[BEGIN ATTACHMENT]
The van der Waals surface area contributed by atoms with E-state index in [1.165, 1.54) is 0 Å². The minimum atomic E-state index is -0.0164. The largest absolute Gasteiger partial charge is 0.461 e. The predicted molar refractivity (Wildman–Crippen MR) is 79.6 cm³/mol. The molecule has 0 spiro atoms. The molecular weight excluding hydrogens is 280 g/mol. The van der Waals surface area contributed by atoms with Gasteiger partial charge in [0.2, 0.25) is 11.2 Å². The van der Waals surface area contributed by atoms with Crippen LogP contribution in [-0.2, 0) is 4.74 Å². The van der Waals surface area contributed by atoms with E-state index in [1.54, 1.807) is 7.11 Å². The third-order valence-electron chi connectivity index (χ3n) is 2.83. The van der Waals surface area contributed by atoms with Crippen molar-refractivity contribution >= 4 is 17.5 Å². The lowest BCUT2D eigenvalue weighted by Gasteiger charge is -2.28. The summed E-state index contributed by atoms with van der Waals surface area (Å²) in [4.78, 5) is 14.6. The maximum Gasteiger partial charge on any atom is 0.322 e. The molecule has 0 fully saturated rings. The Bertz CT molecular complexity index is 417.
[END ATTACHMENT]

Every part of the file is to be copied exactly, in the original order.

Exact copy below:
The van der Waals surface area contributed by atoms with E-state index in [1.165, 1.54) is 0 Å². The minimum atomic E-state index is -0.0164. The largest absolute Gasteiger partial charge is 0.461 e. The predicted molar refractivity (Wildman–Crippen MR) is 79.6 cm³/mol. The molecule has 0 spiro atoms. The molecular weight excluding hydrogens is 280 g/mol. The van der Waals surface area contributed by atoms with Gasteiger partial charge in [0.2, 0.25) is 11.2 Å². The van der Waals surface area contributed by atoms with Crippen LogP contribution in [-0.2, 0) is 4.74 Å². The van der Waals surface area contributed by atoms with E-state index in [1.54, 1.807) is 7.11 Å². The third-order valence-electron chi connectivity index (χ3n) is 2.83. The van der Waals surface area contributed by atoms with Crippen molar-refractivity contribution >= 4 is 17.5 Å². The lowest BCUT2D eigenvalue weighted by Gasteiger charge is -2.28. The summed E-state index contributed by atoms with van der Waals surface area (Å²) in [4.78, 5) is 14.6. The maximum Gasteiger partial charge on any atom is 0.322 e. The molecule has 0 fully saturated rings. The Bertz CT molecular complexity index is 417.